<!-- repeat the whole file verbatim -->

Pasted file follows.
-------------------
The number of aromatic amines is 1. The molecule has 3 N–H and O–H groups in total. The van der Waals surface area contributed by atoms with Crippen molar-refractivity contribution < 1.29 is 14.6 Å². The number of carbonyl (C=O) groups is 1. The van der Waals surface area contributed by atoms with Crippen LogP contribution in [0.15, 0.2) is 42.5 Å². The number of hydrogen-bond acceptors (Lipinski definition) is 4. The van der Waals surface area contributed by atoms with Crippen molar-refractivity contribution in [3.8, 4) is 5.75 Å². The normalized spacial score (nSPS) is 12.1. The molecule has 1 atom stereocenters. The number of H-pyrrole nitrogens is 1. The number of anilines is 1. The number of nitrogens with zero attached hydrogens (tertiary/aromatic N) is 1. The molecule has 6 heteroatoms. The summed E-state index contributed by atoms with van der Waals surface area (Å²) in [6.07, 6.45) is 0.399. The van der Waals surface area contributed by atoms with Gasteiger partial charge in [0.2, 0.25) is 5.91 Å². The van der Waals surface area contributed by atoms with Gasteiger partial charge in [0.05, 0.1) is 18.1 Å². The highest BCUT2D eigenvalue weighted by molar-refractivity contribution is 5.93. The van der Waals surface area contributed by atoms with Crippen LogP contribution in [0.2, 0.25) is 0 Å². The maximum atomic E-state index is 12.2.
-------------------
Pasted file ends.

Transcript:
The number of aromatic amines is 1. The molecule has 3 N–H and O–H groups in total. The van der Waals surface area contributed by atoms with Crippen molar-refractivity contribution < 1.29 is 14.6 Å². The number of carbonyl (C=O) groups is 1. The van der Waals surface area contributed by atoms with Crippen LogP contribution in [0.15, 0.2) is 42.5 Å². The number of hydrogen-bond acceptors (Lipinski definition) is 4. The van der Waals surface area contributed by atoms with Crippen molar-refractivity contribution in [3.8, 4) is 5.75 Å². The normalized spacial score (nSPS) is 12.1. The molecule has 1 atom stereocenters. The number of H-pyrrole nitrogens is 1. The number of anilines is 1. The number of nitrogens with zero attached hydrogens (tertiary/aromatic N) is 1. The molecule has 6 heteroatoms. The summed E-state index contributed by atoms with van der Waals surface area (Å²) in [6.07, 6.45) is 0.399. The van der Waals surface area contributed by atoms with Gasteiger partial charge in [0.2, 0.25) is 5.91 Å². The van der Waals surface area contributed by atoms with Gasteiger partial charge in [0.05, 0.1) is 18.1 Å². The highest BCUT2D eigenvalue weighted by molar-refractivity contribution is 5.93. The van der Waals surface area contributed by atoms with Crippen LogP contribution in [0.2, 0.25) is 0 Å². The maximum atomic E-state index is 12.2.